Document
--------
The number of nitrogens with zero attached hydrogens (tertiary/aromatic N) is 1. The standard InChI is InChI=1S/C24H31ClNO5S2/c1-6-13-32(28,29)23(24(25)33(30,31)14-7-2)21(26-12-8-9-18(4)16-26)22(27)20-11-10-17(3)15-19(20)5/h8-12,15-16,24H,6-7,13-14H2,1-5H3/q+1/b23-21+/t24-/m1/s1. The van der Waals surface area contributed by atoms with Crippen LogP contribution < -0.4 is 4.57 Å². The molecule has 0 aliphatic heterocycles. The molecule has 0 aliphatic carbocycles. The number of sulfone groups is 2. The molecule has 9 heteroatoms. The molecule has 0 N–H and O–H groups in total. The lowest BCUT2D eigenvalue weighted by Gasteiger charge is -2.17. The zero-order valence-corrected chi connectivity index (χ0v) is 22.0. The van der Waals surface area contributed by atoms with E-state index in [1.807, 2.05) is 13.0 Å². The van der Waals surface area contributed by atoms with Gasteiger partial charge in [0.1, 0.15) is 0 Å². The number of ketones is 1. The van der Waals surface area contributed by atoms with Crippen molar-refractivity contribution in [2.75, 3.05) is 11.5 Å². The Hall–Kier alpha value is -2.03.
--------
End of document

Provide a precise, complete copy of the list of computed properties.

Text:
The number of nitrogens with zero attached hydrogens (tertiary/aromatic N) is 1. The standard InChI is InChI=1S/C24H31ClNO5S2/c1-6-13-32(28,29)23(24(25)33(30,31)14-7-2)21(26-12-8-9-18(4)16-26)22(27)20-11-10-17(3)15-19(20)5/h8-12,15-16,24H,6-7,13-14H2,1-5H3/q+1/b23-21+/t24-/m1/s1. The van der Waals surface area contributed by atoms with Crippen LogP contribution < -0.4 is 4.57 Å². The molecule has 0 aliphatic heterocycles. The molecule has 0 aliphatic carbocycles. The number of sulfone groups is 2. The molecule has 9 heteroatoms. The molecule has 0 N–H and O–H groups in total. The lowest BCUT2D eigenvalue weighted by Gasteiger charge is -2.17. The zero-order valence-corrected chi connectivity index (χ0v) is 22.0. The van der Waals surface area contributed by atoms with E-state index in [1.807, 2.05) is 13.0 Å². The van der Waals surface area contributed by atoms with Gasteiger partial charge in [0.1, 0.15) is 0 Å². The number of ketones is 1. The van der Waals surface area contributed by atoms with Crippen molar-refractivity contribution in [2.75, 3.05) is 11.5 Å². The Hall–Kier alpha value is -2.03.